LEVA-EU calls on Maltese government to embrace e-scooters
335 days ago
E-scooter sharing businesses in Malta are currently obstructed by the negative attitude of national authorities to the extent that the companies’ survival is at risk. It is bizarre that the Maltese government does not embrace e-scooters as the country suffers from the almost heaviest car ownership and car use in the EU. LEVA-EU calls on the Maltese government for a rethink.
E-scooters in Malta are legally categorised as motor vehicles, which allows traffic authorities to “tow” away and confiscate any e-scooter that is considered to be in breach of traffic regulations. The cost amounts to € 200 plus € 15 per day for parking cost. In the case of shared e-scooters these costs are charged to the provider. Consequently, the sharing companies are being flooded with fines that rise like a financial sword of Damocles over them.
Another existential threat to these companies stems from the requirement for e-scooter riders to have at least an AM driving license. It is equally the providers who have to pay the fines for riders of their shared e-scooters failing to do so.
The European Transport Safety Council (ETSC) has gathered national e-scooter rules for 19 member states. This overview shows that none of the Member States require a driver’s license, except Poland for riders under 18. In fact, Directive 2006/126/EC on driving licences even explicitly excludes vehicles with a maximum design speed under or equal to 25 km/h. Last month, ETSC has published “Recommendations on Safety of E-scooters”. These recommendations do not include a compulsory moped driving license.
The driving license requirement significantly complicates the management of the sharing system. It also makes the e-scooters much less accessible to users and it discourages tourists in particular from using e-scooters.
The maximum speed for e-scooters in Malta is 20 km/h and the minimum age for riders is 16 years. It seems plausible that any road user at that age knows the Highway Code sufficiently well to travel safely at no more than 20 km/h, without having to obtain a moped licence to do so.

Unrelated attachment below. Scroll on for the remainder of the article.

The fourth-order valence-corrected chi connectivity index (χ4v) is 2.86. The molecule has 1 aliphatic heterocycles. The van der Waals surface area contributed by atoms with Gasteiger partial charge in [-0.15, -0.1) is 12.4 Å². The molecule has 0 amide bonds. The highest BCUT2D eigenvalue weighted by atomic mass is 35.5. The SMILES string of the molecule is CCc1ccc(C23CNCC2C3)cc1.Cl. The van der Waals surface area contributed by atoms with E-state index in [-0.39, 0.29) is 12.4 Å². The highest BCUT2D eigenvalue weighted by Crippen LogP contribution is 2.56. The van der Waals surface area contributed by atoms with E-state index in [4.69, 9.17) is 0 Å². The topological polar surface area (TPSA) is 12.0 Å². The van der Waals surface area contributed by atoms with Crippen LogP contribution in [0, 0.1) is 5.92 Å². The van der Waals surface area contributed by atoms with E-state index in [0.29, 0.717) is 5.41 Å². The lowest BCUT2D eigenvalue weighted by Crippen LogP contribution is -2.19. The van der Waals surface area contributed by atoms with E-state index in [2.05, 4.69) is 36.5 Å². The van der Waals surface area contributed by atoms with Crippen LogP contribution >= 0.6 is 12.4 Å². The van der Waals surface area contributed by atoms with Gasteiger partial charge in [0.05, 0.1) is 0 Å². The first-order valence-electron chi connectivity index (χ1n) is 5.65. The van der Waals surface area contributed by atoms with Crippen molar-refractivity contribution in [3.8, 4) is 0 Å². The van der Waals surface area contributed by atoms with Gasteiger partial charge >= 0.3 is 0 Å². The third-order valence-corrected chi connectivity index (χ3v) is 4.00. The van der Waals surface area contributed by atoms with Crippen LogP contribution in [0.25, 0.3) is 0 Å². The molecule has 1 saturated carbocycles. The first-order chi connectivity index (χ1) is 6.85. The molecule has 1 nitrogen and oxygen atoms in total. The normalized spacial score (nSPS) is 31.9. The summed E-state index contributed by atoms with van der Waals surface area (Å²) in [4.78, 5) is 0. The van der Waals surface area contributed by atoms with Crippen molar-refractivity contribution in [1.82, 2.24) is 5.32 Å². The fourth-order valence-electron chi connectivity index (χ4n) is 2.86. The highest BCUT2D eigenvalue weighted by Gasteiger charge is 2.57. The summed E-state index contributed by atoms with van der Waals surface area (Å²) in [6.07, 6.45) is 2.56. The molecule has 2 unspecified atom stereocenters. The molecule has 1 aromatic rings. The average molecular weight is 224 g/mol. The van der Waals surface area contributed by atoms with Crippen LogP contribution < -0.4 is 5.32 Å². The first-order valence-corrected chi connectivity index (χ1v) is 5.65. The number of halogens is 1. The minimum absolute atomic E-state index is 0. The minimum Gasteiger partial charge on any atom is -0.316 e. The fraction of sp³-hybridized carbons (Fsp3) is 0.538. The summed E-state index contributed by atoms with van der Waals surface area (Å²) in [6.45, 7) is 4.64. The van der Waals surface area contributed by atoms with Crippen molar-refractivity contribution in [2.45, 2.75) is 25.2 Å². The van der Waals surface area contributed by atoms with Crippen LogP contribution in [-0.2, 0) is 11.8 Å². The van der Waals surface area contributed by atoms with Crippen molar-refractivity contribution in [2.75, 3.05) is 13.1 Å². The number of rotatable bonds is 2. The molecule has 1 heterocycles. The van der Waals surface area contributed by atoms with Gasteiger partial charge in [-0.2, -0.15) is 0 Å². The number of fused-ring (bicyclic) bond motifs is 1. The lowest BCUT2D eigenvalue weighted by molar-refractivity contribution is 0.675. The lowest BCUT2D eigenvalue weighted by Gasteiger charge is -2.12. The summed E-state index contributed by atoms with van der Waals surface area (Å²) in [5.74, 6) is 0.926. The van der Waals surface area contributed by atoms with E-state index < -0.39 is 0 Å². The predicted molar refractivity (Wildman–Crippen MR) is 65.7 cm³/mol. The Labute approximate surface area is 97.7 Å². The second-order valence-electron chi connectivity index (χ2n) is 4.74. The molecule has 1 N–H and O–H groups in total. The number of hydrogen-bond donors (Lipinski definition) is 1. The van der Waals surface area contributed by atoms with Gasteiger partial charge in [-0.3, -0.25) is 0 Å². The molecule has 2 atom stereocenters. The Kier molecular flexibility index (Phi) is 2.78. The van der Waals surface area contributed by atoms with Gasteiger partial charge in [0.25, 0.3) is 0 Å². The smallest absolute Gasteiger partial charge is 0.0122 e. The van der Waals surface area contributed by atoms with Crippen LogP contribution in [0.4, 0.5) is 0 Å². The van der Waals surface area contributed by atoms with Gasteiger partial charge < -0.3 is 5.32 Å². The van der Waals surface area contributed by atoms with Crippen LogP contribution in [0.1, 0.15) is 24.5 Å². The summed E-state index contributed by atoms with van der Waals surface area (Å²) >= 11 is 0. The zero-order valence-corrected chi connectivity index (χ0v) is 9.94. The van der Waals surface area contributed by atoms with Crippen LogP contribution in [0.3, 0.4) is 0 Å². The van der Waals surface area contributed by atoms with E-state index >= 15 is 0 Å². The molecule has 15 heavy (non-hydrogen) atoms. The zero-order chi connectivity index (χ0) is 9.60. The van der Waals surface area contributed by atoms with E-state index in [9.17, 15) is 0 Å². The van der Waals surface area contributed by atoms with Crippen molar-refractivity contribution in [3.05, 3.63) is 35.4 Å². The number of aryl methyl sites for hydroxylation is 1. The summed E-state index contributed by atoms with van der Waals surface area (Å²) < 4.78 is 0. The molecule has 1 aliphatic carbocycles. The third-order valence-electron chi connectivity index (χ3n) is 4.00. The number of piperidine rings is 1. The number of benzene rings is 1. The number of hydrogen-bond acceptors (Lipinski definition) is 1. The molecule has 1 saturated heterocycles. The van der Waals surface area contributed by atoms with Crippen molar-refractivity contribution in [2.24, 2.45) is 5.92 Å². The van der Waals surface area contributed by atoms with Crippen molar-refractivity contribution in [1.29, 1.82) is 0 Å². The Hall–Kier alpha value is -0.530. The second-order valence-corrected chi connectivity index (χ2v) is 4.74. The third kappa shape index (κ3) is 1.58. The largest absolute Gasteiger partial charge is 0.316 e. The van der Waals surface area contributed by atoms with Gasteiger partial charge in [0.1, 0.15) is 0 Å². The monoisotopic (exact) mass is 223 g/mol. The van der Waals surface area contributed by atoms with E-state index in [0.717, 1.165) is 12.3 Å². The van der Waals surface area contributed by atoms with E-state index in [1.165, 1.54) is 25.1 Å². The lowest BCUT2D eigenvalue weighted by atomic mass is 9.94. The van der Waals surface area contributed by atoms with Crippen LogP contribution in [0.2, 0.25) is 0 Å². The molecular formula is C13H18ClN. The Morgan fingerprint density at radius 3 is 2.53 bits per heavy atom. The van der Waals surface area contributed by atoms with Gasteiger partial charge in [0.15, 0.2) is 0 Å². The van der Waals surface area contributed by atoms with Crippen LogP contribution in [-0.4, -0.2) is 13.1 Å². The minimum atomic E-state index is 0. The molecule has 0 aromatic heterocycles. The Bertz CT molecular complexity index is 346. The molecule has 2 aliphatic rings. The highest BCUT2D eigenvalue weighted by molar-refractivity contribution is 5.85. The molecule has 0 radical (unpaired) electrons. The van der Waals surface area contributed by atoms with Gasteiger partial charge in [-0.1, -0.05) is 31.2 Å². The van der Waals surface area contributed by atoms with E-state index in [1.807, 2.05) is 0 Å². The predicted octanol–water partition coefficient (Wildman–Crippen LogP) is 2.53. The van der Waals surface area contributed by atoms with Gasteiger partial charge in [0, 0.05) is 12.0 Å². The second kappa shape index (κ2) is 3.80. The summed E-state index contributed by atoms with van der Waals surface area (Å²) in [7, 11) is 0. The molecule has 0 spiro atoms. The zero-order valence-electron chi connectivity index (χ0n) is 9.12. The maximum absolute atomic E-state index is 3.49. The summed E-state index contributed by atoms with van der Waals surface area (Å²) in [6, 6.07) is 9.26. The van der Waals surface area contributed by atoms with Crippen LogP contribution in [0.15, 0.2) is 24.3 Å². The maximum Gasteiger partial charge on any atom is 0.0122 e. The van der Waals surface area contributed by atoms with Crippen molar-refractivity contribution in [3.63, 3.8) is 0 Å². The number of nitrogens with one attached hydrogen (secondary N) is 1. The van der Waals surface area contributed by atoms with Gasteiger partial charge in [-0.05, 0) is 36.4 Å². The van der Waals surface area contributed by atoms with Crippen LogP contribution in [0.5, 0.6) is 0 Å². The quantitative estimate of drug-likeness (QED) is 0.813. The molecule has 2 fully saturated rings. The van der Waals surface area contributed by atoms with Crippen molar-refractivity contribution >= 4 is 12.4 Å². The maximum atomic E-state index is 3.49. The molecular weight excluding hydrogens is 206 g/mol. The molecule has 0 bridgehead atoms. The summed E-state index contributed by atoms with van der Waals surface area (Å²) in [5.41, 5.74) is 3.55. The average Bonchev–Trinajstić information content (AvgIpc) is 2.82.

It is bizarre that the Maltese government does not embrace e-scooters as the country suffers from the almost heaviest car ownership and car use in the EU.
A recent study on new mobility patterns in European cities by DG Move has shown that car ownership and car usage in Malta is among the highest in the EU. 22% of the households have 3 or more cars, while 39% have 2 cars. Furthermore, the car has the highest share in the modal split, i.e. 75%, of all countries for which these data are available. For comparison, the share of cars in the German modal split is 57%. Finally, Malta has the second highest number of trips per person per day for short-distance mobility on all days. The study has found that the number of trips is positively correlated with car availability.
The importance of using light electric vehicles is evident from the LEV4Climate report, which LEVA-EU commissioned from DLR last year. This report clearly shows the huge potential of LEVs, including e-scooters, to reduce greenhouse gas emissions. LEVs can replace 77% of all car trips according to DLR’s theoretical model, which would result in 44% less CO2 equivalent. The trips for which LEVs replace cars would even save 88% emissions compared to a situation where all trips are done by car.
LEVA-EU therefore believes that e-scooters and other forms of light electric mobility need to be embraced by Maltese authorities. Unfortunately, the contrary appears to be the case. The e-scooter sharing businesses in Malta are currently obstructed by the negative attitude of national authorities to the extent that the companies’ survival is at risk.
On behalf of its member, Seven Group Malta Ltd, LEVA-EU has sent an urgent appeal to the Maltese Minister for Transport, Mr Farugia, to initiate a dialogue with shared e-scooter operators without any further delay. With that, LEVA-EU suggests for Malta to revoke the driver’s license obligation, the disk on the vehicle as proof of the license, as well as to revoke the classification of e-scooters as motor vehicles. Instead, LEVA-EU calls for a consultation with the sharing companies to reach a gentleman’s agreement on parking rules for e-scooters.
The members of the Standing Committee on the Environment, Climate Change and Development Planning in the Maltese Parliament as well as the four Maltese Members of the European Parliament, among who the Parliament’s President, Roberta Metsola, have also been called upon to support a constructive dialogue.